Are Workplace Personality Tests Fair?

Lauren Weber and Elizabeth Dwoskin, Wall Street Journal, September 29, 2014

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The use of online personality tests by employers has surged in the past decade as they try to streamline the hiring process, especially for customer-service jobs. Such tests are used to assess the personality, skills, cognitive abilities and other traits of 60% to 70% of prospective workers in the U.S., up from 30% to 40% about five years ago, estimates Josh Bersin, principal of consulting firm Bersin by Deloitte, a unit of auditor Deloitte.

Workplace personality testing has become a $500 million-a-year business and is growing by 10% to 15% a year, estimates Hogan Assessment Systems, a Tulsa, Okla., testing company. Xerox says tests have reduced attrition in high-turnover customer-service jobs by 20 or more days in some cases. Dialog Direct, of Highland Park, Mich., says the testing software allows the call-center operator and manager to predict with 80% accuracy which employees will get the highest performance scores.

But the rise of personality tests has sparked growing scrutiny of their effectiveness and fairness. Some companies have scaled back, changed or eliminated their use of such tests. Civil-rights groups long focused on overt forms of workplace discrimination claim that data-driven algorithms powering the tests could make jobs harder to get for people who don’t conform to rigid formulas.

Julie Brill, a Democrat on the Federal Trade Commission who has examined companies’ use of data, says algorithms designed to reduce bias “ironically could have the effect of creating a new kind of discrimination.” The FTC doesn’t have the power to regulate workplace issues.

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Xerox quit looking at data about job applicants’ commuting time even though data showed that customer-service employees who got to work faster were likely to keep their jobs at Xerox longer. Xerox managers decided the information could put applicants from minority neighborhoods at a disadvantage in the hiring process.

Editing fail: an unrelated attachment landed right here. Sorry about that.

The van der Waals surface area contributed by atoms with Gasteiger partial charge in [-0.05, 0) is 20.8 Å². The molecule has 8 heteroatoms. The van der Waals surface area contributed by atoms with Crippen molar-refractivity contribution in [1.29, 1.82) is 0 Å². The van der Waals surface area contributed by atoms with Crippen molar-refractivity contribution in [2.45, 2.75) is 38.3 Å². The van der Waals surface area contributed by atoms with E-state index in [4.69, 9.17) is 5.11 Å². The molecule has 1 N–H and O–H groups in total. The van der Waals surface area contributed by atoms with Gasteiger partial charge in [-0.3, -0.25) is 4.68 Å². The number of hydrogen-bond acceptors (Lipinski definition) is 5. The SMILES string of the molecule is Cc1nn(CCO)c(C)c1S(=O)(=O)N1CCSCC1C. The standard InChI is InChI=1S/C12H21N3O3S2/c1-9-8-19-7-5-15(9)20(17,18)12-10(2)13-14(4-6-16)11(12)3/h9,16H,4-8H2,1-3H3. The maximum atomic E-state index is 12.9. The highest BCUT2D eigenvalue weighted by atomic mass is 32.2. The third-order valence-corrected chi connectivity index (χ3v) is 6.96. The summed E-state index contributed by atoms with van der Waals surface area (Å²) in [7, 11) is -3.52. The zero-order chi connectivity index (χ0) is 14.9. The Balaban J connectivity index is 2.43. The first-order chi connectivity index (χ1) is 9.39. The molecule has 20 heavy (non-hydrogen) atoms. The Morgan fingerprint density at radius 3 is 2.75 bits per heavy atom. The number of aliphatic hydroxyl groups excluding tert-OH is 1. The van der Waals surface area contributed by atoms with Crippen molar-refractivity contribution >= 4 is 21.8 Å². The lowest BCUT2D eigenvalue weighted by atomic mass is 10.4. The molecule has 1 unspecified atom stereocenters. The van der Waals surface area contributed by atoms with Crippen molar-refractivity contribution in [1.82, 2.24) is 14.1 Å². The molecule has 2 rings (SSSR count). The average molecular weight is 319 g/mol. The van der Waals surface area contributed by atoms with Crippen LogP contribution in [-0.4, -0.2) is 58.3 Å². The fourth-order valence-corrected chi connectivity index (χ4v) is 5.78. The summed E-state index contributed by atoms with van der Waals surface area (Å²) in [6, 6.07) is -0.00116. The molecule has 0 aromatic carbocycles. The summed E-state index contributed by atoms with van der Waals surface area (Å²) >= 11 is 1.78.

“There’s some knowledge that you gain that you should stay away from when making a hiring decision,” says Teri Morse, Xerox’s vice president of recruitment. Overall, though, the company is “shocked all the time” by the accuracy of tests it began using in 2012, she says.

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The Equal Employment Opportunity commission is investigating whether personality tests discriminate against people with disabilities. As part of the investigation, officials are trying to determine if the tests shut out people suffering from mental illnesses such as depression or bipolar disorder, even if they have the right skills for the job, according to EEOC documents.

EEOC officials won’t comment on the investigation. In general, though, “if a person’s results are affected by the fact that they have an impairment and the results are used to exclude the person from a job, the employer needs to defend their use of the test even if the test was lawful and administered correctly,” says Christopher Kuczynski, EEOC acting associate legal counsel.

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Test sellers have said their own studies show personality tests don’t have an adverse impact on applicants based on race or gender. However, little work has been done on disabilities.

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